Your dog’s diet and lifestyle are two major factors that can determine his likelihood of developing congestive heart failure. Dogs that have nutritional deficiencies (particularly taurine and amino acid), are into a high-salt diet, and are obese are at risk of CHF. Too many fats in dogs can hinder the heart’s ability to pump blood, causing heart disease.
How to Take Care of a Dog with CHF
Dogs with congestive heart failure require more love and attention so they can get through the debilitating symptoms and live a happy life. Here are the best things you can do:
Seek medical help immediately
Treatment for congestive heart failure in dogs will depend on its cause. But as mentioned, no medical procedure can undo or reverse this condition. Usually, the goal of the treatment is to reduce the buildup of fluids and increase the heart’s efficiency at pumping blood to all parts of the body, particularly to the brain. There are different prescription medications available to help manage congestive heart failure in dogs. Surgery may also be carried out, usually to insert a pacemaker in the animal’s heart to correct its heartbeat. Some medical procedures are expensive that’s why many get personal loans online for pet surgery costs.
Get your dog tested
If you suspect that your dog has a heart problem, you should get him tested right away. Don’t wait until your pet exhibit the late signs and symptoms of the condition before acting on it. Heart problems in dogs can be diagnosed through different tests and procedures. These include blood and urine tests, X-rays, and by simply listening to the dog’s heartbeat. Your vet may also conduct an electrocardiogram (ECG) test which measures the heart rate and rhythm in detecting any abnormality. Relying on the symptoms alone is not enough. These tests should be able to help you and your vet determine the best form of treatment for your pet’s condition.
Know your options
Your veterinarian should be able to provide your dog with the most suitable treatment for his condition. Prescription medications for congestive heart failure vary. There are the so-called diuretics which help reduce fluid build-up in his stomach, ACE inhibitors and inodilators that relieve constricted blood vessels. Your dog may also be given oxygen therapy. Take note that all these treatments are designed to improve your dog’s quality of life.
Keep an eye on your dog’s lifestyle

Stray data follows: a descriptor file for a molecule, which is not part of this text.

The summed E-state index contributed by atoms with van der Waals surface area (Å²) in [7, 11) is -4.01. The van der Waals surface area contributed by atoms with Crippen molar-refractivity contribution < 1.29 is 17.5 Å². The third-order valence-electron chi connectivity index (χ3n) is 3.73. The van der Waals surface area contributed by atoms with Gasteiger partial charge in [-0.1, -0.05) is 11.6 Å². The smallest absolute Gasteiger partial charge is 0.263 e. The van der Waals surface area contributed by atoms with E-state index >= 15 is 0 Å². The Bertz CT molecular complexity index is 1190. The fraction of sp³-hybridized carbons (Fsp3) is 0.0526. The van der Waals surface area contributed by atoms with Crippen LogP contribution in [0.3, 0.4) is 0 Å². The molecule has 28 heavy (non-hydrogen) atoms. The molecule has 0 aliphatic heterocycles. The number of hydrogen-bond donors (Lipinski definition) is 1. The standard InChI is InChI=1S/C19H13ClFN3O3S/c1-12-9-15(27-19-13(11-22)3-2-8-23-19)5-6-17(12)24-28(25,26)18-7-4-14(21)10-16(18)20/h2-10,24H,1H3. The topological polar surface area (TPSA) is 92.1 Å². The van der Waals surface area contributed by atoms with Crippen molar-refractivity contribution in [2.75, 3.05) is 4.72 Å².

Dogs with congestive heart failure will certainly have several limitations. For example, they may be unable to engage in too many physical activities. They also require a special diet. Ask your veterinarian about the food, supplements, exercises and other lifestyle additions you can give to your dog. Their blood pressure and heart rate should also be monitored regularly. It is crucial to bring your pet to regular veterinary visit to keep track of his health.
Change his diet
If your dog’s diet isn’t healthy, it’s time to change it. The diet plan for dogs with congestive heart failure is similar to that of dogs with other types of heart disease. When creating a diet plan, always focus on maintaining or achieving the ideal body weight of your dog. Muscle wasting is very common in dogs with heart disease. It happens when muscles are broken down even before the body burns fats. Muscle wasting leads to poor immune function and reduced strength. Sodium restriction is also crucial in the diet plan. You may need to eliminate commercial pet treats and food. They are usually high in salt and replace them with fresh vegetables and lean meat.
Can Your Dog Survive Congestive Heart Failure?
Congestive heart failure is something that cannot be reversed. However, it can be managed to promote a longer and better quality of life. The most important thing is early detection. Do not wait until your pet shows the late signs of congestive heart failure. Taking him to the vet for regular checkups are crucial. There are varying tests and treatments for this condition, and your vet might use a combination of these as part of your pet’s health management program.
Your pet’s survival, happiness and overall quality of life are highly dependent on you. Taking the necessary measures to manage congestive heart failure in your pet will ensure that he lives a wonderful life with you.
About the Author
Lidia Staron has been working as a writer, editor and literary coach for 5 years. She contributes articles about the role of finance in the strategic-planning and decision-making process.